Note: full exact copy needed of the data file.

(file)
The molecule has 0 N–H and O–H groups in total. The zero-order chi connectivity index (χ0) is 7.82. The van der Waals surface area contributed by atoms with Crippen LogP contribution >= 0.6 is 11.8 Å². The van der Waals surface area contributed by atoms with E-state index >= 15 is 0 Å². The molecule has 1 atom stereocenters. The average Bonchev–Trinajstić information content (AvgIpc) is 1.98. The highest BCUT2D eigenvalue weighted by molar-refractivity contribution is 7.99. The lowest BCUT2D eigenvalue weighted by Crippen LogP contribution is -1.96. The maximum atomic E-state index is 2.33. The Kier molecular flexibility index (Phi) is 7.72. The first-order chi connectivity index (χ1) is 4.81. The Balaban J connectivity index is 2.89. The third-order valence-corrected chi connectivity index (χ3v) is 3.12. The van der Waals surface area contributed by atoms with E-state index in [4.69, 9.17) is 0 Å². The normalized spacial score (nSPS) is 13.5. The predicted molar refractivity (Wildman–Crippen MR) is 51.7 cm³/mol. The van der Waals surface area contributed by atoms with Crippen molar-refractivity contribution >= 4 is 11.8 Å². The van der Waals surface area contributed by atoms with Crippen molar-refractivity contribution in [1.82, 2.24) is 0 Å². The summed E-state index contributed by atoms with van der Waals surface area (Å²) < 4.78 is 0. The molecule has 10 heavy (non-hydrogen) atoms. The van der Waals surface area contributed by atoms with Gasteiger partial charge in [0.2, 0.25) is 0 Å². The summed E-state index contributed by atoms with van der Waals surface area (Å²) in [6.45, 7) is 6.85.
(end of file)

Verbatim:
The molecule has 0 N–H and O–H groups in total. The zero-order chi connectivity index (χ0) is 7.82. The van der Waals surface area contributed by atoms with Crippen LogP contribution >= 0.6 is 11.8 Å². The van der Waals surface area contributed by atoms with E-state index >= 15 is 0 Å². The molecule has 1 atom stereocenters. The average Bonchev–Trinajstić information content (AvgIpc) is 1.98. The highest BCUT2D eigenvalue weighted by molar-refractivity contribution is 7.99. The lowest BCUT2D eigenvalue weighted by Crippen LogP contribution is -1.96. The maximum atomic E-state index is 2.33. The Kier molecular flexibility index (Phi) is 7.72. The first-order chi connectivity index (χ1) is 4.81. The Balaban J connectivity index is 2.89. The third-order valence-corrected chi connectivity index (χ3v) is 3.12. The van der Waals surface area contributed by atoms with E-state index in [4.69, 9.17) is 0 Å². The normalized spacial score (nSPS) is 13.5. The predicted molar refractivity (Wildman–Crippen MR) is 51.7 cm³/mol. The van der Waals surface area contributed by atoms with Crippen molar-refractivity contribution >= 4 is 11.8 Å². The van der Waals surface area contributed by atoms with Crippen molar-refractivity contribution in [1.82, 2.24) is 0 Å². The summed E-state index contributed by atoms with van der Waals surface area (Å²) < 4.78 is 0. The molecule has 10 heavy (non-hydrogen) atoms. The van der Waals surface area contributed by atoms with Gasteiger partial charge in [0.2, 0.25) is 0 Å². The summed E-state index contributed by atoms with van der Waals surface area (Å²) in [6.45, 7) is 6.85.